You’ve taken the big leap and proved your commitment to that special someone in your life. You updated your Facebook status to “In a Relationship,” and your profile photo has been replaced with a sweet couple’s photo of the two of you. Now, you wake up together each morning and spend time cuddling in bed … scrolling through your newsfeeds.
While it is understandably tempting to integrate your brand new love into your daily posts, it’s a big deal to share your relationship details on social media. There’s nothing wrong with wanting to share the special moments of your life together, but you really need to ask yourself why you are doing so.
Maybe you want to make your sweetie feel secure. Maybe you want to make sure others know you’re taken — and happy. And perhaps you get a thrill seeing how many “likes” your joint posts can get. It can make you both feel like the world supports your love and when people see you being connected, engaged, and completely together it seems to validate that all of those feelings are real.
Facebook, Twitter, Snapchat, and Instagram are the places you let the world know who you are — or who you would like to be.
The development of a relationship and the pivotal moments that build and solidify love aren’t meant for the public eye. Romantic relationships are unique and special specifically because they are so intimate.
When you post your love, compliments, and praise for each other on social media rather than sharing it directly with your partner, you run the risk of strengthening the world’s awarenesswhile weakening the impact you would have had on the one person it was truly meant for.
The fact is this: Social media is definitely ruining relationships.
We asked two of our highly esteemed YourTango Experts to tell the worst mistakes happy couples make on social media. Here are their top 6 answers.
- Assuming an “I love you” plastered on social media has the same impact as saying it directly in person.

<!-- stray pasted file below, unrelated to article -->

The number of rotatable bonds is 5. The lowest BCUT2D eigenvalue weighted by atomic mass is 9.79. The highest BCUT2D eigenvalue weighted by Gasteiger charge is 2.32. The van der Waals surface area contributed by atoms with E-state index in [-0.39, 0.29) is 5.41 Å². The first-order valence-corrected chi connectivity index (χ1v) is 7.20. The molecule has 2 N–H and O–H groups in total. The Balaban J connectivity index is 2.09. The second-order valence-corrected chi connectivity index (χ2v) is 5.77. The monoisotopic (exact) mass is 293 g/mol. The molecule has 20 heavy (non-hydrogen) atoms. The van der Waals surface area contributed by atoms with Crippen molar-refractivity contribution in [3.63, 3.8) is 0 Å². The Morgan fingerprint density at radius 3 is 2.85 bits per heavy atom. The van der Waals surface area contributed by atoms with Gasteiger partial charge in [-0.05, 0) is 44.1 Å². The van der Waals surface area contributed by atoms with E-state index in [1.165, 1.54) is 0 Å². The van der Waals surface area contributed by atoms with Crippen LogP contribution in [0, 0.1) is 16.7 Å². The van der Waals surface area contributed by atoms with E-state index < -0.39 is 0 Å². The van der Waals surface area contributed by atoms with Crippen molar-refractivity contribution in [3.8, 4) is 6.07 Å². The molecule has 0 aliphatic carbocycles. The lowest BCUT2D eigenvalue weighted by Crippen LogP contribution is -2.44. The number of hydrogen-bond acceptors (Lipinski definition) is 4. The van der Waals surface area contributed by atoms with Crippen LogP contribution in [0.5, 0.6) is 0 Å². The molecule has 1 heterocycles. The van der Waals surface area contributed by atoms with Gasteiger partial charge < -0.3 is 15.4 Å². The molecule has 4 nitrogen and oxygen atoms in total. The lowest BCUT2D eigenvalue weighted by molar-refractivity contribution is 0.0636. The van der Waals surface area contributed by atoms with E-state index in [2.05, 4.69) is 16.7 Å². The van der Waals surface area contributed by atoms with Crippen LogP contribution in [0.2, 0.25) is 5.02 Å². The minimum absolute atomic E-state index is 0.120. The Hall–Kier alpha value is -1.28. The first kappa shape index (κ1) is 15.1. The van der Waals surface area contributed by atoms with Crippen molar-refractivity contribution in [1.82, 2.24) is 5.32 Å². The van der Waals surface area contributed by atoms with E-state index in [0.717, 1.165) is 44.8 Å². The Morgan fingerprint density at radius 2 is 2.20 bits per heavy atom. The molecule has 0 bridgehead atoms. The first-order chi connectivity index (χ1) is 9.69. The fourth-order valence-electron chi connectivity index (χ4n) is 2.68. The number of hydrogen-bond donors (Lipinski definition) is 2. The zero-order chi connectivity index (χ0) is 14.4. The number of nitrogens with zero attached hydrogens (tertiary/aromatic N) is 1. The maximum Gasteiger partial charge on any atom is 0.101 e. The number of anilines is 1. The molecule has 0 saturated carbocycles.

“According to The Dating Diva’s 2016 survey of hundreds of men and women, the number one thing they both wished their spouse knew was that they love them. So do you really believe that an ‘I love you’ will get the message across to your beloved as well as holding your honey close, gazing into their eyes and saying ‘I love you?’ Yeah, me neither; so don’t let the pixels do the talking.” — Karen Finn
- Using Facebook as relationship capital.
“Talk to one another when you’re out of the public eye. Stop using Facebook as relationship capital to prove to others or communicate to others you’ve got a successful relationship. The whole world doesn’t need to witness your relationship dynamic regardless of how good it is. This a quick way to turn your dialogue into a performance, which robs your connection of true authenticity. It also takes something that’s sacred to two of you (your dialogue) and putting it out there for scrutiny.” — Clayton Olson
- Expecting your spouse to post how wonderful, beautiful, smart, etc. you are.
“What matters more to you, having your spouse tell you that you’re amazing or having your spouse tell everyone else how great you are? A personal conversation will ALWAYS have more positive impact on a marriage than shouting your praises to everyone else on social media.” — Karen Finn
- Capturing intimate moments and sharing them.
“An intimate moment is no longer an intimate moment if you’re sharing it with the world. Relationships are sacred because of the boundaries and respect that surround it. Not every picture needs to be uploaded to Facebook. It’s a slippery slope into relying on external validation to prove to yourself that your relationship is good enough, rather than finding the answer within.” — Clayton Olson
- Using social media to have private discussions.
“Sometimes it’s easier to type a quick note to your spouse via Facebook instead of sending them an email, text or calling them. But sometimes it’s really easy to accidentally post your note to the general public instead of just to your sweetie. Before you post anything meant only for your partner’s eyes, double-check that they’ll be the only ones to see it.” — Karen Finn
- Believing Facebook actually means anything!
“Facebook is like face paint. Your significant other is going to paint whatever color they want their life to look like. It doesn’t mean anything. When Facebook becomes a tool to read into your partner’s soul, you’ve stopped tracking them and started reacting to their avatar rather than the real person they are.” — Clayton Olson